So what can we learn from the election of actor Arnold Schwarzenegger as governor of California? That Californians are flakier than we on the East Coast ever imagined? That Arnold has some sort of charisma that transcends sublimely from entertainment to politics, as it did for Ronald Reagan? That the framers of the Constitution were smarter than we ever imagined when they included the proviso that the president of the United States must be a native-born American?
Maybe all that and more, according to a small but prescient article in the December issue of Inc. magazine. Written by the president of a Manhattan-based marketing firm, Adam Hanft, the one-page article contends that the real message of the Schwarzenegger recall victory is the "stunning depth of popular anger and the immediacy of buyer's remorse" among the California electorate that had re-elected former Governor Gray Davis just last year.
Noting that "politics leads the culture," Hanft contends that the Schwarzenegger victory has significant implications for business -- "particularly big, insular, tone-deaf organizations."
Concludes the Inc. article: "For a long time, Americans have been patient consumers. We lose a fortune in the stock market and blame everyone except our broker. We hang on the telephone tolerating easy-listening music for many eternities, only to talk to script-bound customer service people. But that's pre-Arnold. The post-Arnold consumer is far more demanding and quick to challenge allegiances. Don't be among the terminated."
The Inc. magazine article singled out big business as being particularly susceptible to the "post-Arnold consumer." Entrepreneurs, particularly those running small but fast growing companies, would be the ones to profit from this "incumbent rage."
I am not so sure. I have seen a lot of small companies exhibit the same kind of high-handed, know-it-all behavior that the post-Arnold consumer might quickly veto. More than that, I have seen my own little company display some pretty high-handed "attitude" toward both readers and advertisers. Given the threat of "termination" by our constituents, I ran a review of our operation, to see how flexible and responsive we are in meeting our customers' needs:
Accessibility. The fact that human beings answer the phones at U.S. 1 puts us above lots of other insular organizations. On top of that you can still dial our number, ask for me, and get through immediately. (I screen my own calls, but be prepared for a quick ending to a conversation that is going nowhere and a quick request to "put it in writing" if a particular idea has merit.)
E-mail access. This deserves its own special category and I would give us a slightly lower grade than on the item above. We, like a lot of you, are still trying to figure out the best way to deal with spam and viruses as well as the dozens of legitimate messages that come our way every day. Attachments are still the bane of our existence, not only because they can pose a hazard but also because they are often in some file format that cannot be opened by the computer on the receiving end.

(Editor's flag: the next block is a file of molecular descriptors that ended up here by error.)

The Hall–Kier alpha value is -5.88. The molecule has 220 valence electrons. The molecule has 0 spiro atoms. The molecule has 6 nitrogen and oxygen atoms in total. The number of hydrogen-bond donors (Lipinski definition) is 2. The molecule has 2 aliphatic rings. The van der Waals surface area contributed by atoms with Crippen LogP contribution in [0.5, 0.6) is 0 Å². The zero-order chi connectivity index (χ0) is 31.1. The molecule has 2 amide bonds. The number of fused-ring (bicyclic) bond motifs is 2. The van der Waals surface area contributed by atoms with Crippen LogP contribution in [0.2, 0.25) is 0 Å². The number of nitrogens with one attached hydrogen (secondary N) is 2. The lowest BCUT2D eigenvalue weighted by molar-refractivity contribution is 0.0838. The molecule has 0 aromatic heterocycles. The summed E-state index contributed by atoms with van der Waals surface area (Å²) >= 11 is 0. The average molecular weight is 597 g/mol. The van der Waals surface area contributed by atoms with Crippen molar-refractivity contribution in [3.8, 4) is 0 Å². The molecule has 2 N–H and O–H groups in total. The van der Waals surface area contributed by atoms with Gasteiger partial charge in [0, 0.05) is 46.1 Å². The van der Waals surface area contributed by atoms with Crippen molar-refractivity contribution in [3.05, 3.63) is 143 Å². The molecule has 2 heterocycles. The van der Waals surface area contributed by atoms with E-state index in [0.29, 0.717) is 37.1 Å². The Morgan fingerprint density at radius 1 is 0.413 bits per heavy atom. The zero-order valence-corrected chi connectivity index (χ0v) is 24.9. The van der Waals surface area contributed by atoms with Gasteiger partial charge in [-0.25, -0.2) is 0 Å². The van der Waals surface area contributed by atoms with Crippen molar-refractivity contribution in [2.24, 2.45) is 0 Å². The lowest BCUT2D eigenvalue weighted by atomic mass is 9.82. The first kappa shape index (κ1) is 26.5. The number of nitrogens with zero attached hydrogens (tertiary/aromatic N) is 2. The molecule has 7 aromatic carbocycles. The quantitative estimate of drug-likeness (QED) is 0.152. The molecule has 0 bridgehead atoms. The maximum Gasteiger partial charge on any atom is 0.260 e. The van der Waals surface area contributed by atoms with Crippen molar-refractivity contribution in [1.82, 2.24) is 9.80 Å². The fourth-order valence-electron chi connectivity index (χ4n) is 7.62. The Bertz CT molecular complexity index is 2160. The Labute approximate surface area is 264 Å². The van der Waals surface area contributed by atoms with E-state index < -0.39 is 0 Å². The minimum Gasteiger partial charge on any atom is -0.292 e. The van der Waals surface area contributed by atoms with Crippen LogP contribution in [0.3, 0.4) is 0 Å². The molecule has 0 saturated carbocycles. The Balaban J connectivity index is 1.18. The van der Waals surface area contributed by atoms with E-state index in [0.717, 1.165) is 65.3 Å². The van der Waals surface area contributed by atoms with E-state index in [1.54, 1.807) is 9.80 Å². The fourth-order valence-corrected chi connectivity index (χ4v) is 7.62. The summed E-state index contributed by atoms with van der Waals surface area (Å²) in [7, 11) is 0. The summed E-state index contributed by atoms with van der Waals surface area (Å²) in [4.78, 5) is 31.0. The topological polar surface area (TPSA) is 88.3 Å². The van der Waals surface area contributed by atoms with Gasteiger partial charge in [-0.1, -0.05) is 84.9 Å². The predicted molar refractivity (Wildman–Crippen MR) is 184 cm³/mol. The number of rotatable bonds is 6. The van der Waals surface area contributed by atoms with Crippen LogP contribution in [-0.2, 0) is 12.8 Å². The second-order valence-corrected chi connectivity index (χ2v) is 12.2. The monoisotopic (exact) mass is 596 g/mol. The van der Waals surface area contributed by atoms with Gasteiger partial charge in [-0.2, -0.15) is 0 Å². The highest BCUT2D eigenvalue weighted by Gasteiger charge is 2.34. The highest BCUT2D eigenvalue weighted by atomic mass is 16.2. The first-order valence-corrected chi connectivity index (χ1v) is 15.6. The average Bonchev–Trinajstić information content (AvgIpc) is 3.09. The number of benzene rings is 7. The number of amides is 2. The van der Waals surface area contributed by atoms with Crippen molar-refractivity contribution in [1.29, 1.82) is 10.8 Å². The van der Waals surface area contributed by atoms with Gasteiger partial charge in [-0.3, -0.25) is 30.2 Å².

Consideration of outside ideas. A community newspaper ought to be a forum for non-journalists as well as journalists. We have done pretty well in that area (the middle aged lawyer's excellent adventure on the Colorado River, the jobhunter's journal, to name just two), but we could be better. At least once a week I hear a conversation in which some potential contributor is told that "our policy is to only cover" this or that subject.
I keep reminding our staff that we have a general approach to our coverage, which we are happy to explain, but that exceptions sometimes rule. Never say never.
One example of a story we have ignored because it doesn't fall into any convenient category: The ongoing protests by the janitors' union at Carnegie Center.
Advertiser services. The fact that we call it advertiser services and not customer services is important. As we have to explain every so often -- to our own people as well as to the advertisers -- our real customers are the readers. Without them, as Jim Morrison of the Doors once sang, the whole you-know-what goes up in flames. Amazingly, most of our advertisers get it, and work with us so that ads and editorial content fit together in a reasonable way.
Beyond that advertisers expect us to help them produce their ads or to help them get the ad from their office to our office, or from our office to that of another publication. As with E-mail access, we and others in the communications industry are challenged by the vast range of file formats, graphic images, and fonts being slung through cyberspace. Lots of people are putting their hopes in Adobe's PDF file format. Let's hope we are going down the right path. Unlike Arnold in "The Terminator," we will not be able to go back in time to change history.